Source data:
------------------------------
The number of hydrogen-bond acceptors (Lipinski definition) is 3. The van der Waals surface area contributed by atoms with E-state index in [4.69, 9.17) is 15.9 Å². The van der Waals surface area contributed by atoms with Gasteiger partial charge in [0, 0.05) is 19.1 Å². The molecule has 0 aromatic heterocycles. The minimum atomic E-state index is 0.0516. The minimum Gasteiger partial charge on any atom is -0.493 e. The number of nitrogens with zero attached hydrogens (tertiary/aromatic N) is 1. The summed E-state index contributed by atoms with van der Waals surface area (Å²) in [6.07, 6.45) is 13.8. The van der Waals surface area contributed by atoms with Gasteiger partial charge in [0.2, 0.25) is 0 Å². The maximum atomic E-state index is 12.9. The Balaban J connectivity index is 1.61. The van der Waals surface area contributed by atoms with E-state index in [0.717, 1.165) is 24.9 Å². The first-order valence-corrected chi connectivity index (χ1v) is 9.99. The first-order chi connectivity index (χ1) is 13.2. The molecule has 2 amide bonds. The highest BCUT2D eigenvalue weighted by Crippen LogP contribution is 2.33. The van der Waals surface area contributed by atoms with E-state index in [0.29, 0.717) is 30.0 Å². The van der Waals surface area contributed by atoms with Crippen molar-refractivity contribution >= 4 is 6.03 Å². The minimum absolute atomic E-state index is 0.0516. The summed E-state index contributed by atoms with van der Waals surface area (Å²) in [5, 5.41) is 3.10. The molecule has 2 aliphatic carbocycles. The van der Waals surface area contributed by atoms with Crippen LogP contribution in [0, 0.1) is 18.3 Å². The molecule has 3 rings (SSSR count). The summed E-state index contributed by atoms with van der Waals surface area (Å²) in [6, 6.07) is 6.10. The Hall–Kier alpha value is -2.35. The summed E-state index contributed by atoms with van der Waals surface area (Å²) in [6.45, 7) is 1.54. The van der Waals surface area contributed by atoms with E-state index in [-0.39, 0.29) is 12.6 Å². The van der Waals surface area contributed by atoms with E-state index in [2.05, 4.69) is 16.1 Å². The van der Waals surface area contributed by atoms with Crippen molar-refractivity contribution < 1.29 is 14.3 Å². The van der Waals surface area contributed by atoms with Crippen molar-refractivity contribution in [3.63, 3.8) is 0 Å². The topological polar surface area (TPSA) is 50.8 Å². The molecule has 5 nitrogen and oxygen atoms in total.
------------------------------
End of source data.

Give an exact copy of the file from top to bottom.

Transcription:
The number of hydrogen-bond acceptors (Lipinski definition) is 3. The van der Waals surface area contributed by atoms with E-state index in [4.69, 9.17) is 15.9 Å². The van der Waals surface area contributed by atoms with Gasteiger partial charge in [0, 0.05) is 19.1 Å². The molecule has 0 aromatic heterocycles. The minimum atomic E-state index is 0.0516. The minimum Gasteiger partial charge on any atom is -0.493 e. The number of nitrogens with zero attached hydrogens (tertiary/aromatic N) is 1. The summed E-state index contributed by atoms with van der Waals surface area (Å²) in [6.07, 6.45) is 13.8. The van der Waals surface area contributed by atoms with Gasteiger partial charge in [0.2, 0.25) is 0 Å². The maximum atomic E-state index is 12.9. The Balaban J connectivity index is 1.61. The van der Waals surface area contributed by atoms with E-state index in [0.717, 1.165) is 24.9 Å². The first-order valence-corrected chi connectivity index (χ1v) is 9.99. The first-order chi connectivity index (χ1) is 13.2. The molecule has 2 amide bonds. The highest BCUT2D eigenvalue weighted by Crippen LogP contribution is 2.33. The van der Waals surface area contributed by atoms with E-state index in [0.29, 0.717) is 30.0 Å². The van der Waals surface area contributed by atoms with Crippen molar-refractivity contribution >= 4 is 6.03 Å². The minimum absolute atomic E-state index is 0.0516. The summed E-state index contributed by atoms with van der Waals surface area (Å²) in [5, 5.41) is 3.10. The molecule has 2 aliphatic carbocycles. The van der Waals surface area contributed by atoms with Crippen LogP contribution in [0, 0.1) is 18.3 Å². The molecule has 3 rings (SSSR count). The summed E-state index contributed by atoms with van der Waals surface area (Å²) in [6, 6.07) is 6.10. The Hall–Kier alpha value is -2.35. The summed E-state index contributed by atoms with van der Waals surface area (Å²) in [6.45, 7) is 1.54. The van der Waals surface area contributed by atoms with E-state index in [-0.39, 0.29) is 12.6 Å². The van der Waals surface area contributed by atoms with E-state index in [2.05, 4.69) is 16.1 Å². The van der Waals surface area contributed by atoms with Crippen molar-refractivity contribution < 1.29 is 14.3 Å². The van der Waals surface area contributed by atoms with Crippen molar-refractivity contribution in [3.63, 3.8) is 0 Å². The topological polar surface area (TPSA) is 50.8 Å². The molecule has 5 nitrogen and oxygen atoms in total.